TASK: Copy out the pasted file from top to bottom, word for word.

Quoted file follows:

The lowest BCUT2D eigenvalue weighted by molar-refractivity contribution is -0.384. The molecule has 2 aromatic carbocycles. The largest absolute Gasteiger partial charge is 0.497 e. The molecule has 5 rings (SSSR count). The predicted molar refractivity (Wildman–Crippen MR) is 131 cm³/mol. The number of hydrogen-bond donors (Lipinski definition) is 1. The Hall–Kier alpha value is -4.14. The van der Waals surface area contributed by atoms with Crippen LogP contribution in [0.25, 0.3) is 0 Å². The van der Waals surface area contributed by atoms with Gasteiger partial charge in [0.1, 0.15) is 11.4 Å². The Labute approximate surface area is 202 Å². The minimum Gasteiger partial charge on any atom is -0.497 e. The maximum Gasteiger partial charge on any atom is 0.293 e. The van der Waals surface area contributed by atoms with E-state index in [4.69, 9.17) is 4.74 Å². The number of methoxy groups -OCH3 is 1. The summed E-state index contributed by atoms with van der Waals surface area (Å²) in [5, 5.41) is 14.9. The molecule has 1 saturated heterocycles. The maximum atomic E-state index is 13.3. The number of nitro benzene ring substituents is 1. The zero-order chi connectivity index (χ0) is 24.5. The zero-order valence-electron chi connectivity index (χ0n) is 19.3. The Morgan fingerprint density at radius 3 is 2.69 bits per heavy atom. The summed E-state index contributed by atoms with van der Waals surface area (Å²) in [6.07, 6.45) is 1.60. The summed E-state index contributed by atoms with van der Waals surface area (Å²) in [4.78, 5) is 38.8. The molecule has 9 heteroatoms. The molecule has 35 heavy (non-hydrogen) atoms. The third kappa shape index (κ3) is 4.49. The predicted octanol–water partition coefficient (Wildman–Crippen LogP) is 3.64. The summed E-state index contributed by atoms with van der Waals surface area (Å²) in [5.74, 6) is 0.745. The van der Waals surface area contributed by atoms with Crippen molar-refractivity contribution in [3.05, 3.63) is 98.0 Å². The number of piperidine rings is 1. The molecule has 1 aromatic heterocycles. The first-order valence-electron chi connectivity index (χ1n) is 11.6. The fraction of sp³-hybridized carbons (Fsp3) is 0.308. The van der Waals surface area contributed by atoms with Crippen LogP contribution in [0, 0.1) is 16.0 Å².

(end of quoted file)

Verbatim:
The lowest BCUT2D eigenvalue weighted by molar-refractivity contribution is -0.384. The molecule has 2 aromatic carbocycles. The largest absolute Gasteiger partial charge is 0.497 e. The molecule has 5 rings (SSSR count). The predicted molar refractivity (Wildman–Crippen MR) is 131 cm³/mol. The number of hydrogen-bond donors (Lipinski definition) is 1. The Hall–Kier alpha value is -4.14. The van der Waals surface area contributed by atoms with Crippen LogP contribution in [0.25, 0.3) is 0 Å². The van der Waals surface area contributed by atoms with Gasteiger partial charge in [0.1, 0.15) is 11.4 Å². The Labute approximate surface area is 202 Å². The minimum Gasteiger partial charge on any atom is -0.497 e. The maximum Gasteiger partial charge on any atom is 0.293 e. The van der Waals surface area contributed by atoms with E-state index in [4.69, 9.17) is 4.74 Å². The number of methoxy groups -OCH3 is 1. The summed E-state index contributed by atoms with van der Waals surface area (Å²) in [5, 5.41) is 14.9. The molecule has 1 saturated heterocycles. The maximum atomic E-state index is 13.3. The number of nitro benzene ring substituents is 1. The zero-order chi connectivity index (χ0) is 24.5. The zero-order valence-electron chi connectivity index (χ0n) is 19.3. The Morgan fingerprint density at radius 3 is 2.69 bits per heavy atom. The summed E-state index contributed by atoms with van der Waals surface area (Å²) in [6.07, 6.45) is 1.60. The summed E-state index contributed by atoms with van der Waals surface area (Å²) in [4.78, 5) is 38.8. The molecule has 9 heteroatoms. The molecule has 35 heavy (non-hydrogen) atoms. The third kappa shape index (κ3) is 4.49. The predicted octanol–water partition coefficient (Wildman–Crippen LogP) is 3.64. The summed E-state index contributed by atoms with van der Waals surface area (Å²) in [5.74, 6) is 0.745. The van der Waals surface area contributed by atoms with Crippen molar-refractivity contribution in [3.05, 3.63) is 98.0 Å². The number of piperidine rings is 1. The molecule has 1 aromatic heterocycles. The first-order valence-electron chi connectivity index (χ1n) is 11.6. The fraction of sp³-hybridized carbons (Fsp3) is 0.308. The van der Waals surface area contributed by atoms with Crippen LogP contribution in [0, 0.1) is 16.0 Å².